Nearing the end of my appointment, he asked me how we were going to keep in contact. I wasn’t too sure if he meant because I was a lawyer or if he was being flirty, so I just thought, do you know what, I’m going to shoot my shot. You only get your eyes tested once every few years, so why not.’ I asked him if he had a pen and paper, I don’t know why I said pen and paper because I obviously had my phone on me, and I wrote my number down for him. It was the first time in ages that I had met somebody who I don’t live with and who I vibed with, so I just thought why not, we’re in a pandemic so if I’m not going to give out my number now when am I going to? 

I left and felt all giddy because I had never given out my number before, especially on a post-it-note. He never text me, but I did feel very empowered by the whole situation. 

There isn’t much of a love story, but it was fun while it lasted.  

For some people, myself included, their lockdown love story has been focused on themselves. Looking within and working on the act of self-love.

Mel

I decided to love myself more during Lockdown. I moderated my drinking, and made friends with my undiagnosed ADHD I never knew I had until lockdown.

In March 2020, my successful hospitality business became another victim of the Coronavirus pandemic. I owned a successful, award-winning, under 5’s play barn and restaurant in Essex called The Nurture Barn. We were the community stop for weaning, breastfeeding, and socialising– it’s lonely for new Parents. 

Of course, unlike nurseries with bubbles, we couldn’t open or change to fit COVID, as new parents don’t want to be where potential germs are. Plus, the Government wanted a certain distance between children in play centers, which meant that we could only have 6 customers in at a time rather than 40.

My anxiety was high. I missed the social aspect, 8 redundancies were looming- all mothers, homeschooling had started, and I escaped it all through drinking too many wines and binge-watching Netflix after my 10-year-old went to bed. I also realised, at 48, that I had ADHD. For the first time ever, there was little stimulation and distraction to help my impulsivity. That wasn’t comfortable.

In June, I decided I needed to do something about my situation. Noticing I was dangerously drinking up to 50/60 units a week when the recommended weekly amount for adults is 14 units, I needed moderation. Whilst homeschooling, I set about creating an alcoholic cucumber spirit with less alcohol in it. The result was Mooze 12%. It kept my busy mind entertained, it was good for my ADHD, and drinking a glass of Mooze & Tonic worked as a dopamine placebo for me.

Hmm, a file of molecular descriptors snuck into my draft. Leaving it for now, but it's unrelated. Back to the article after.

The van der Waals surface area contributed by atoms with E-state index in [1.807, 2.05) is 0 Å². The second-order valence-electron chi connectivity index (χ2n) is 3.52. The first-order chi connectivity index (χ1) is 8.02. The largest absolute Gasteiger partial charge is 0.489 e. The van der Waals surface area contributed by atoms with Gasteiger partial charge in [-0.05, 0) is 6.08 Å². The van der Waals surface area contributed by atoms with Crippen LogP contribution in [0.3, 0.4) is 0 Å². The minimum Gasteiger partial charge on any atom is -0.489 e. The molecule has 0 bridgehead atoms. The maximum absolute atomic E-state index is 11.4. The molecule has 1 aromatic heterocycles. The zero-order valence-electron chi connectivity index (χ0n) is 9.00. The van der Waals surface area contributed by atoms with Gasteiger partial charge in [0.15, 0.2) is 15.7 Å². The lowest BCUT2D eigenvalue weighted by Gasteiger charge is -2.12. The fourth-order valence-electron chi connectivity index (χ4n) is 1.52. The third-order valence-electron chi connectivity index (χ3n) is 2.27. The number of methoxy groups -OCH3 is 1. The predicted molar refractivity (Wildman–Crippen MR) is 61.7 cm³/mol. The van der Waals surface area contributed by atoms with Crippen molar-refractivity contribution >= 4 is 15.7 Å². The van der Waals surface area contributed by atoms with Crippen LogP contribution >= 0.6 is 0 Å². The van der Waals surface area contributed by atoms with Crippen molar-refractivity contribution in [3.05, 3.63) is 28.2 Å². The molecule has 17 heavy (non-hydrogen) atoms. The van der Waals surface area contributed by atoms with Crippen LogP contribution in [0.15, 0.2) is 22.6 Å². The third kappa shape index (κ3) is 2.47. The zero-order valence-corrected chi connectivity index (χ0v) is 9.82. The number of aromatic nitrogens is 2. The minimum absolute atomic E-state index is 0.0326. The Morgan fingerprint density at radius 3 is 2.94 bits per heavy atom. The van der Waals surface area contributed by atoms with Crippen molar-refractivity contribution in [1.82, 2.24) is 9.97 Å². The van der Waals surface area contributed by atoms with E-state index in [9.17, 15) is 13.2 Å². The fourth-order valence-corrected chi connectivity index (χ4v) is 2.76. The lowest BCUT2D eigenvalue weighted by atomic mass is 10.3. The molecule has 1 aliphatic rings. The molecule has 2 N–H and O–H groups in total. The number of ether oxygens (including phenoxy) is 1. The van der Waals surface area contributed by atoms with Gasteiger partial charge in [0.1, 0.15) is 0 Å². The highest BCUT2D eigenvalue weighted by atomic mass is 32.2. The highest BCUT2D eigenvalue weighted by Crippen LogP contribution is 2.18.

An award-winning local Gin distillery in Essex was appointed, I got my friend Mo involved and we launched in November.

Photo by Anna Tarazevich from Pexels
Iona 

I have fallen in love with the body I have and learnt to be more patient with my weight gain, and loss, over the months. My weight literally fluctuates week to week, and I think I’ve turned a corner in not stressing over it. I love all my stretch marks, and the fact that one boob is definitely bigger than the other, and all the other odds and ends that I used to fixate on changing when I was younger. 

Photo by Madison Inouye from Pexels
Khushbu 

Loving yourself sounds easy and simple, doesn’t it? It certainly isn’t.

To be honest, my journey with self-love began a couple of years ago, when I first took myself out for a coffee date, followed by dinner dates, and then solo trips. The list kept going on and the feeling stronger. But, in its true sense, it began during the lockdown.

From painting my house all by myself to cooking my favourite meals, the quarantine period has given me an opportunity to spend time with myself. It has given me the strength to look myself in the mirror and feel grateful. I realised, no matter what happens outside in the world, what truly matters is how I feel on the inside. I began to look at my flaws with glistening eyes and realised how they’re the most beautiful parts of me. The scars I wear are the true mark of courage. Nobody’s got my back the way I do. Every time I plan a surprise for myself, I feel the warmth that’s going to protect me. I wrote my first love letter to myself during the lockdown. Now, each time I read it, I know I’m the best I’ll ever get.

Photo by Madison Inouye from Pexels

As the COVID 19 pandemic goes on, we are constantly being bombarded with messages of sadness and despair. This pandemic has been, and still is, incredibly saddening, but there is still love, in all its forms, to help get us through.